Bikes Blues and BBQ facts for kids
Bike Blues and BBQ started as a rally for motorcyclist and quickly lost the vision of the importance of brother and sisterhood with biker. Since the 2020 event was cancelled, several spin off groups have emerged that are focused not on making money off motorcyclist but instead on building a stronger community within the biker culture as well as providing support to local merchants that have supported the biker world through the years.
Bikes Blues & BBQ (alternatively named Bikes Blues and Barbecue, or abbreviated BBB or BBBBQ) was an annual motorcycle rally that took place in Northwest Arkansas centered on Fayetteville, usually in late September. Raising nearly $0.24 for charity and another $0.19 in sales tax per attendee over twenty years, the “Largest US Charity Rally” was suspended in 2020.
The festival had a good safety record. In 2011, there were no reported fatalities.
Repeatedly, citizens of Fayetteville "have argued whether the event is right for Fayetteville's small business community." Paradoxically many local business owners reported steep declines in revenue during the event.
With an aging ridership and declining attendance, Executive Director Tommy Sisemore said "We have definitely tried to evolve the rally to attract new usership.", having stated "I wouldn't have taken the job if I didn't think the rally was sustainable." "We call it 'playing dress-up' around here... we don't expect the Hells Angels," says Sisemore.
In 2017, the rally organizers banned Confederate flag and Nazi merchandise from being sold by official vendors, inspected each day for any "lewd or offensive" material by an off duty police officer. However white supremacist merchandise remained on sale in 2019.
With fewer attendees, organizers tried to incorporate programming suitable for families. However, as reported in the Arkansas Democrat Gazette in 2019, a mother
... said she and her family aren't overly sensitive or easily offended. It just wasn't what they expected in the middle of the day. "If it were not advertised as family friendly, that wouldn't have bothered me," [she] said. "I've been to bike rallies. I expect to see that. But when you advertise as family friendly, that shouldn't be ... it was like taking children to a bar."
The organizers of Bikes Blues & BBQ have estimated attendance as having grown from 200,000 participants in 2004, 300,000 in 2005, 400,000 participants for a few years in the late 2000s, declining in subsequent years.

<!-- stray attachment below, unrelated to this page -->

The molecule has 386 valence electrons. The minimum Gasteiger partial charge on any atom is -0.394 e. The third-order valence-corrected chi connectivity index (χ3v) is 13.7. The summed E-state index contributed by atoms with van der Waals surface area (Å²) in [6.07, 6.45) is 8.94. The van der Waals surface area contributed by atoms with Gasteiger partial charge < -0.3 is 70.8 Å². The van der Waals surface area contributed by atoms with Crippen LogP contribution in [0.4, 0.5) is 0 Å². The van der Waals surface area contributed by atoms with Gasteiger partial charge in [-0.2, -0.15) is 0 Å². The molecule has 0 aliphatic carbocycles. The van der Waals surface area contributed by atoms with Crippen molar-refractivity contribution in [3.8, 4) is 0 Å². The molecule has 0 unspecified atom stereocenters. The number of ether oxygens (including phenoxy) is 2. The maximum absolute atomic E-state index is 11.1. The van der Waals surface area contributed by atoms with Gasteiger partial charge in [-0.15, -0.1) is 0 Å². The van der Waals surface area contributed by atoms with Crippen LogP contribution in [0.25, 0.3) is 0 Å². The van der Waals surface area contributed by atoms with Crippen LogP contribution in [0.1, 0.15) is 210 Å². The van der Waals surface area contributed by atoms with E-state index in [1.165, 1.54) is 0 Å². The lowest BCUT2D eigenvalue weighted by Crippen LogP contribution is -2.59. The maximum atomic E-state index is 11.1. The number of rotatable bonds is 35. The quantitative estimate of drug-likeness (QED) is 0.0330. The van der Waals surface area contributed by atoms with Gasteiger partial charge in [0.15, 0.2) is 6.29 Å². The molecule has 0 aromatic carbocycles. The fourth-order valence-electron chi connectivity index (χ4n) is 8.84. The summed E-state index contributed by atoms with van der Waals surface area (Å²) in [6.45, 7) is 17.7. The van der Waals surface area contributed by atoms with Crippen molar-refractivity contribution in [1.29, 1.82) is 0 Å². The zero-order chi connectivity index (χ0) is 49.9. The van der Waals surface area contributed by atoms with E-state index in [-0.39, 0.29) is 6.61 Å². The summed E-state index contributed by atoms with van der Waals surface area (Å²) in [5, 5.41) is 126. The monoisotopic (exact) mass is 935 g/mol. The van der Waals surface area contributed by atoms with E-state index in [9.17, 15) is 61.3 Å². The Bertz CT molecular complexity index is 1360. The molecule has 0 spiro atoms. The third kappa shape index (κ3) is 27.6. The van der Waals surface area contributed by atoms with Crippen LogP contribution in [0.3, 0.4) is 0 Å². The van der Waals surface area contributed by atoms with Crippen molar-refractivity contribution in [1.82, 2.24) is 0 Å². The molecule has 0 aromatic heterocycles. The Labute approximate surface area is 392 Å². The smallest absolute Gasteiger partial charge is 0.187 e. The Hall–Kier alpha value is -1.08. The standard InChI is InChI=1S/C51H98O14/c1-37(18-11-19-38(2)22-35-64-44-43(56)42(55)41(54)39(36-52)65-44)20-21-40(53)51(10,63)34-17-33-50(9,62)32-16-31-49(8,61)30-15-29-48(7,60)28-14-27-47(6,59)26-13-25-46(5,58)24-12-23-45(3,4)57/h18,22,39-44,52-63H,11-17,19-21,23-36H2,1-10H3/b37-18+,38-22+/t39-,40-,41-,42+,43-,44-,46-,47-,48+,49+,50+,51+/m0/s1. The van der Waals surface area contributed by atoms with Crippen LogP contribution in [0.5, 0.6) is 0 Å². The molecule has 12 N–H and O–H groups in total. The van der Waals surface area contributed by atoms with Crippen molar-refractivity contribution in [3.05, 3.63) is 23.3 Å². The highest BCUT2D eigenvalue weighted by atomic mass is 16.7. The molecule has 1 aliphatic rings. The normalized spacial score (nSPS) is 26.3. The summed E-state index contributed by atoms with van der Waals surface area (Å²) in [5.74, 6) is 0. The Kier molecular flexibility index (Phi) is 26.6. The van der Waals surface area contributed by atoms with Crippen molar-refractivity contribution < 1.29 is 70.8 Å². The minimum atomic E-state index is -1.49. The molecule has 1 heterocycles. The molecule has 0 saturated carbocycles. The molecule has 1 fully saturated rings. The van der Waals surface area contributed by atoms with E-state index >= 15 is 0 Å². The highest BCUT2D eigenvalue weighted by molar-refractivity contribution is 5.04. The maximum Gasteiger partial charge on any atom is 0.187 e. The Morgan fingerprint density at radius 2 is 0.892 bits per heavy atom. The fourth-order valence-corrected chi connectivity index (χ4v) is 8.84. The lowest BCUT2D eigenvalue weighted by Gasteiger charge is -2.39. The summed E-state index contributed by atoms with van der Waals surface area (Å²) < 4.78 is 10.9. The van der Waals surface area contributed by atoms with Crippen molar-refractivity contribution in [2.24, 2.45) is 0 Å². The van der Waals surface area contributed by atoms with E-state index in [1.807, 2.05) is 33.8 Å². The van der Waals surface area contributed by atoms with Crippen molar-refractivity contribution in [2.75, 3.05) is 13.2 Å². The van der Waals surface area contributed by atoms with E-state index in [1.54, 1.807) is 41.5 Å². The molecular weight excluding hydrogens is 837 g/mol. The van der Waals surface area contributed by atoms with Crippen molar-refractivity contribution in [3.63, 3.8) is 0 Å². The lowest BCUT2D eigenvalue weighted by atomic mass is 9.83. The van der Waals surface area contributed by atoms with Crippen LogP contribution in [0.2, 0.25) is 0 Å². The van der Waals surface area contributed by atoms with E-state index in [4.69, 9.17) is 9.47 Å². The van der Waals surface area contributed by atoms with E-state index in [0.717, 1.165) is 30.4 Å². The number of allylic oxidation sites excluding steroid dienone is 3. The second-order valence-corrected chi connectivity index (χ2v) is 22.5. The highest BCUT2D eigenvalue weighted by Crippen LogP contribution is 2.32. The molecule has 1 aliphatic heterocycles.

The event was billed as the "Largest US Charity Rally", although there have long been questions about the overall scale of this support: In 2006 and 2007, the event raised $100,000 (an estimated $0.25-$0.30 per attendee); in 2008 charitable contributions were suspended despite record attendance. In 2009 contributions totalled $48,500, or approximately $0.15 per attendee. In the 2010 press release announcing the organization had raised a total of $80,000 from 400,000 attendees, its director Nelson Driver was quoted as saying "This is what it’s all about." In 2016, Bikes Blues & BBQ contributed the most money to date, $230,000 generated from an estimated 350,000 participants, or about 65 cents per attendee.
In 2016, the Fayetteville City Council considered an ordinance that would force discussion of the impact of large festivals such as Bikes Blues and BBQ on local businesses. However, despite BBBBQ's negative impact on most small business owners, no public reason was given for this ordinance being tabled indefinitely, and to date there has never been a public forum to discuss the impact of the festival on small business owners and downtown residents.
The City of Fayetteville has not tracked sales-tax revenue but estimated the rally brought in approximately $80,000 in sales taxes in recent years; some have questioned why this amounted to just $10 in taxed sales — $0.20 in taxes — per attendee.
A sister festival, Bikes Babes and Bling, was first held July 1–3, 2010, also in Fayetteville. The City of Fayetteville provided subsidies to both the 2010 and 2011 Bikes Babes and Bling festivals. In 2010 the sister festival drew approximately 5000 participants; the Northwest Arkansas Times reported that "only a few dozen people" were at the site midday on the main day of the 2011 festival.
In addition to the rally, there were many bands, a parade, a bike show, a bike giveaway, barbecues, the Bikes, Blues, and BBQ Babes contest, and many other official and unofficial events. Its organizers claimed the rally was second only to Sturgis.
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